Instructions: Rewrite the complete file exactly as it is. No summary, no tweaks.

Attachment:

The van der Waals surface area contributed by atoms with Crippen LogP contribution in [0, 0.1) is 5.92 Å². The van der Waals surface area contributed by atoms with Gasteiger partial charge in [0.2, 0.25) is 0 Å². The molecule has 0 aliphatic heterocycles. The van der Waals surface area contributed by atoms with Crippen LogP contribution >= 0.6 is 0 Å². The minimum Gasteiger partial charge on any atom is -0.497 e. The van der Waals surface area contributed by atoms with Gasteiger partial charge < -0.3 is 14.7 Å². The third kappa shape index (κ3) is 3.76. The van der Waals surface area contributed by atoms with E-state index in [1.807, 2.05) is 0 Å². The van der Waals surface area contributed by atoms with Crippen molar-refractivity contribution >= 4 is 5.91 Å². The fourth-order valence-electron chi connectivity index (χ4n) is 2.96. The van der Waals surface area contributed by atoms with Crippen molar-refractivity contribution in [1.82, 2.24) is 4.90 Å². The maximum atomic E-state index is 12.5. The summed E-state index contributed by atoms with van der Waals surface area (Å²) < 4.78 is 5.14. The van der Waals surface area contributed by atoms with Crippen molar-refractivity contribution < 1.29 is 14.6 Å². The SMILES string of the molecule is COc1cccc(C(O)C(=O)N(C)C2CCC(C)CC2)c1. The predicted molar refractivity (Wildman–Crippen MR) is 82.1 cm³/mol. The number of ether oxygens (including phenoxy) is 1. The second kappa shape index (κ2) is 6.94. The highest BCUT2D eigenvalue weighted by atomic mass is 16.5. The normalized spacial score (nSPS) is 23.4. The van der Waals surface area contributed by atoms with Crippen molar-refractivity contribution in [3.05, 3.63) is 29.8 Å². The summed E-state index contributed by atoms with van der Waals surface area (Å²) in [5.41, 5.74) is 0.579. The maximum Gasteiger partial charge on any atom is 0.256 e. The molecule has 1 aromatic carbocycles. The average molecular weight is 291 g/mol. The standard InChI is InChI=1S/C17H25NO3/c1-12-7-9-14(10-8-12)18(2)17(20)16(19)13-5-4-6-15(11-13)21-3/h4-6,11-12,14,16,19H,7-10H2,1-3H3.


The van der Waals surface area contributed by atoms with Crippen LogP contribution in [0, 0.1) is 5.92 Å². The van der Waals surface area contributed by atoms with Gasteiger partial charge in [0.2, 0.25) is 0 Å². The molecule has 0 aliphatic heterocycles. The van der Waals surface area contributed by atoms with Crippen LogP contribution >= 0.6 is 0 Å². The minimum Gasteiger partial charge on any atom is -0.497 e. The van der Waals surface area contributed by atoms with Gasteiger partial charge < -0.3 is 14.7 Å². The third kappa shape index (κ3) is 3.76. The van der Waals surface area contributed by atoms with E-state index in [1.807, 2.05) is 0 Å². The van der Waals surface area contributed by atoms with Crippen molar-refractivity contribution >= 4 is 5.91 Å². The fourth-order valence-electron chi connectivity index (χ4n) is 2.96. The van der Waals surface area contributed by atoms with Crippen molar-refractivity contribution in [1.82, 2.24) is 4.90 Å². The maximum atomic E-state index is 12.5. The summed E-state index contributed by atoms with van der Waals surface area (Å²) < 4.78 is 5.14. The van der Waals surface area contributed by atoms with Crippen molar-refractivity contribution < 1.29 is 14.6 Å². The SMILES string of the molecule is COc1cccc(C(O)C(=O)N(C)C2CCC(C)CC2)c1. The predicted molar refractivity (Wildman–Crippen MR) is 82.1 cm³/mol. The number of ether oxygens (including phenoxy) is 1. The second kappa shape index (κ2) is 6.94. The highest BCUT2D eigenvalue weighted by atomic mass is 16.5. The normalized spacial score (nSPS) is 23.4. The van der Waals surface area contributed by atoms with Crippen molar-refractivity contribution in [3.05, 3.63) is 29.8 Å². The summed E-state index contributed by atoms with van der Waals surface area (Å²) in [5.41, 5.74) is 0.579. The maximum Gasteiger partial charge on any atom is 0.256 e. The molecule has 1 aromatic carbocycles. The average molecular weight is 291 g/mol. The standard InChI is InChI=1S/C17H25NO3/c1-12-7-9-14(10-8-12)18(2)17(20)16(19)13-5-4-6-15(11-13)21-3/h4-6,11-12,14,16,19H,7-10H2,1-3H3.